Guess Who's Coming to Dinner stars Spencer Tracy and Katharine Hepburn as Matt and Christina Drayton. Their daughter Joey (Katharine Houghton) returns home from holiday unexpectedly and has a surprise for her parents - she's engaged. The fly in the ointment is that her fiancée, Dr John Prentice (Sidney Poitier) is black. Joey's liberal parents have their views tested by this relationship and when Mr and Mrs Prentice (Roy Glenn and Beah Richards) arrive to join them for dinner the bonds of both families are tested. Rounding out the cast is Isabel Sandford as Tillie the maid and Cecil Kellaway as Monsignor Ryan.
As Spencer Tracy's last film, Guess Who's Coming to Dinner holds a special allure for classic film fans. Certainly, I was as much interested in the power surrounding it as I was the film itself. Given that Tracy was seriously ill during filming and died only seventeen days after it was over, you'd imagine that allowances would have to be made for his illness. He doesn't look well, certainly, but in terms of his acting, he remained on top form. The final lengthy scene where Matt makes a speech to his guests about love is intensely moving. For many, of course, this scene is tied up with the Tracy and Hepburn myth and there is no hiding Hepburn's emotion in the final scene. It feels as though we're witnessing a private occasion. As a final exercise in his own quiet and beautiful style of acting, this film does Tracy proud.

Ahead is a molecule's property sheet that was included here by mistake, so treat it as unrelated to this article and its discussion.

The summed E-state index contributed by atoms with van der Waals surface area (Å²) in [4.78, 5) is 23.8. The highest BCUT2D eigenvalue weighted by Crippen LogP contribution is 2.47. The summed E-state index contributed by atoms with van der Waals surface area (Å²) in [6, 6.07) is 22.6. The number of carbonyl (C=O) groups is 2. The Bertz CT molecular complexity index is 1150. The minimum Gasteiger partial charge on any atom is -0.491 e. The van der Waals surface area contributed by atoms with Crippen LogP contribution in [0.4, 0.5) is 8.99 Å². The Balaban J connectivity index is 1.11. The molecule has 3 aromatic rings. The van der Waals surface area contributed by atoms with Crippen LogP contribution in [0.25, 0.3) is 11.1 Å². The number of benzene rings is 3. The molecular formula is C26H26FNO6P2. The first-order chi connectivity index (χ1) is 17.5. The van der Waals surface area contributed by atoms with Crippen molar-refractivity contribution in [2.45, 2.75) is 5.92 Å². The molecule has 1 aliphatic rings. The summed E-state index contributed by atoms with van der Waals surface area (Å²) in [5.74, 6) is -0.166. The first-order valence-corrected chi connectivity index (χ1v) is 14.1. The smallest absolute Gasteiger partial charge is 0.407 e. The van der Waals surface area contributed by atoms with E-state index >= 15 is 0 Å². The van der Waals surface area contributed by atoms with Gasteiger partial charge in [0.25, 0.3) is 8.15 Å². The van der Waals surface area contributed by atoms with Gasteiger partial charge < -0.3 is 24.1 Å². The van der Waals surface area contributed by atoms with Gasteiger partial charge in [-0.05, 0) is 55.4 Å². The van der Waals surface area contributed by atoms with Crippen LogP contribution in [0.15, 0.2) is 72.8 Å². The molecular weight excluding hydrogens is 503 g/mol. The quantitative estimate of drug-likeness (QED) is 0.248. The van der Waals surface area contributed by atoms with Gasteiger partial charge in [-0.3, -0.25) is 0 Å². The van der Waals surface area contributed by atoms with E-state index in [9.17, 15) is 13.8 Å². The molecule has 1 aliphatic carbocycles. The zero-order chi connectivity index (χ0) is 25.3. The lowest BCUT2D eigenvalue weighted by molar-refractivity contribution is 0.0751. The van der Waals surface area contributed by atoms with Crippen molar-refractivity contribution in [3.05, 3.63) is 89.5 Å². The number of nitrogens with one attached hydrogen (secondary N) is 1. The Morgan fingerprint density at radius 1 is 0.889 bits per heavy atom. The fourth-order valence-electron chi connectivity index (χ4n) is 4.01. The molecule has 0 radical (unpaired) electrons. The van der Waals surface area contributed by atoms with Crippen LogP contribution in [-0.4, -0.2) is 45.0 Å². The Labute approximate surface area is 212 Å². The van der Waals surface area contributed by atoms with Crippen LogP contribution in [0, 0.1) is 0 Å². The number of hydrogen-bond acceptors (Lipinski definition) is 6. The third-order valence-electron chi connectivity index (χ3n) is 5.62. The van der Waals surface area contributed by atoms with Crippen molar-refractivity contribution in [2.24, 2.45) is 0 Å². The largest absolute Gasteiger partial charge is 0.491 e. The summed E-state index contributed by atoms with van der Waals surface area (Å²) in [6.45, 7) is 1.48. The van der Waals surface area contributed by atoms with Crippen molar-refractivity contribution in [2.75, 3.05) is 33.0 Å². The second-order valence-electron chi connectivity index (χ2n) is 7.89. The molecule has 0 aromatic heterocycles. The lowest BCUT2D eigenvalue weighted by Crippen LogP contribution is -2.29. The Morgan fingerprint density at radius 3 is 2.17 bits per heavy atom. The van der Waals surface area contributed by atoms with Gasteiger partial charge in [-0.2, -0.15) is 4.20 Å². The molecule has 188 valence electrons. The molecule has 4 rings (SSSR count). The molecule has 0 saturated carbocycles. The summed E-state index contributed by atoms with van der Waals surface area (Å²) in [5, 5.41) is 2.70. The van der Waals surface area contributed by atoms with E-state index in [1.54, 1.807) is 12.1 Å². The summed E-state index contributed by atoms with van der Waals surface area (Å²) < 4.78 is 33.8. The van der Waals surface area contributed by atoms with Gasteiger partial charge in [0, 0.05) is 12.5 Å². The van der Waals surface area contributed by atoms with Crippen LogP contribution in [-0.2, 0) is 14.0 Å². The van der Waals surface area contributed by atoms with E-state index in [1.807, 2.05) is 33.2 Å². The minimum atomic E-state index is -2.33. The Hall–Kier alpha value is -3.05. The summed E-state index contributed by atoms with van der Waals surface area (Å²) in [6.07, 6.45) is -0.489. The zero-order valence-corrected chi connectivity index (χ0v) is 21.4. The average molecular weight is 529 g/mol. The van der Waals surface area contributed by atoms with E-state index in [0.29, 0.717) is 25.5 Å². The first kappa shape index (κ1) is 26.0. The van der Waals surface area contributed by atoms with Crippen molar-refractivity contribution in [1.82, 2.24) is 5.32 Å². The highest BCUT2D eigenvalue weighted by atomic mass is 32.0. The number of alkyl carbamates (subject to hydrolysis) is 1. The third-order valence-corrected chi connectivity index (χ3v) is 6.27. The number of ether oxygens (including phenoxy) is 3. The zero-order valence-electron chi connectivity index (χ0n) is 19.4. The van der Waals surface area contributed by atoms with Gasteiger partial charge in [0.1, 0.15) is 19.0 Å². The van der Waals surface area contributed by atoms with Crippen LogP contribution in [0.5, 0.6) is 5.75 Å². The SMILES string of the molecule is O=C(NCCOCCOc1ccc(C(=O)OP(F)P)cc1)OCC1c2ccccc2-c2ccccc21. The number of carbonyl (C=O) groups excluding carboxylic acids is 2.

And what of the rest of it? Well, the chemistry between Katharine Hepburn and her real-life niece Katharine Houghton makes their scenes a pleasure, though Houghton is not as compelling away from Hepburn. Some of her scenes with Poitier feel like fillers but that's possibly because the crux of the plot is not their relationship so much as the reaction to their relationship. Poitier's best scenes are John's heartfelt declaration to Matt and Christina about his love for their daughter (watch Hepburn in this scene too!) and his argument with his father much later. An unsung brilliant scene, too, is that between Christina and Mrs Prentice in the garden. However, my favourite moment also comes courtesy of Hepburn as she sacks a colleague and tells her to be on her merry way for criticising her daughter's relationship. I don't often clap in the middle of the film but I did then.
Ultimately, Guess Who's Coming to Dinner reflects attitudes of the time. It can seem dated now but that can only be a good thing. It's a film with some brilliant moments and a decent heart and, as Tracy's final screen appearance, it can't help but be captivating. I felt as emotionally wrought as Katharine Hepburn when the credits had finally rolled.